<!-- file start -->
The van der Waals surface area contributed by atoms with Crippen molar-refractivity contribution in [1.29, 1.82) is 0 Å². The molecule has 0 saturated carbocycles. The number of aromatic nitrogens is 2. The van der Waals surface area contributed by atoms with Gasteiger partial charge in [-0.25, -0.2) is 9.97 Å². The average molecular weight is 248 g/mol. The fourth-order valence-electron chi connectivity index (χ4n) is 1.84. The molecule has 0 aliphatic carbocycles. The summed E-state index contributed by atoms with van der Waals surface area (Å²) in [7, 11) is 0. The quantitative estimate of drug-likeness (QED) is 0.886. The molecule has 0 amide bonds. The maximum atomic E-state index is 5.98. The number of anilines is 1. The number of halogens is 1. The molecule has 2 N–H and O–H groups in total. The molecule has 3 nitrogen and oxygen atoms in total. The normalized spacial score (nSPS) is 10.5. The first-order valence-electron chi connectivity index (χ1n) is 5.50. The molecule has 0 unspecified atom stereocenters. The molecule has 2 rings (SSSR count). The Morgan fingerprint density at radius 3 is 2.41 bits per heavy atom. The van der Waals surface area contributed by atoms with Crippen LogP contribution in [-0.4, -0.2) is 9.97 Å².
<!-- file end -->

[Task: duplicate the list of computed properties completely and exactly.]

The van der Waals surface area contributed by atoms with Crippen molar-refractivity contribution in [1.29, 1.82) is 0 Å². The molecule has 0 saturated carbocycles. The number of aromatic nitrogens is 2. The van der Waals surface area contributed by atoms with Gasteiger partial charge in [-0.25, -0.2) is 9.97 Å². The average molecular weight is 248 g/mol. The fourth-order valence-electron chi connectivity index (χ4n) is 1.84. The molecule has 0 aliphatic carbocycles. The summed E-state index contributed by atoms with van der Waals surface area (Å²) in [7, 11) is 0. The quantitative estimate of drug-likeness (QED) is 0.886. The molecule has 0 amide bonds. The maximum atomic E-state index is 5.98. The number of anilines is 1. The number of halogens is 1. The molecule has 2 N–H and O–H groups in total. The molecule has 3 nitrogen and oxygen atoms in total. The normalized spacial score (nSPS) is 10.5. The first-order valence-electron chi connectivity index (χ1n) is 5.50. The molecule has 0 unspecified atom stereocenters. The molecule has 2 rings (SSSR count). The Morgan fingerprint density at radius 3 is 2.41 bits per heavy atom. The van der Waals surface area contributed by atoms with Crippen LogP contribution in [-0.4, -0.2) is 9.97 Å².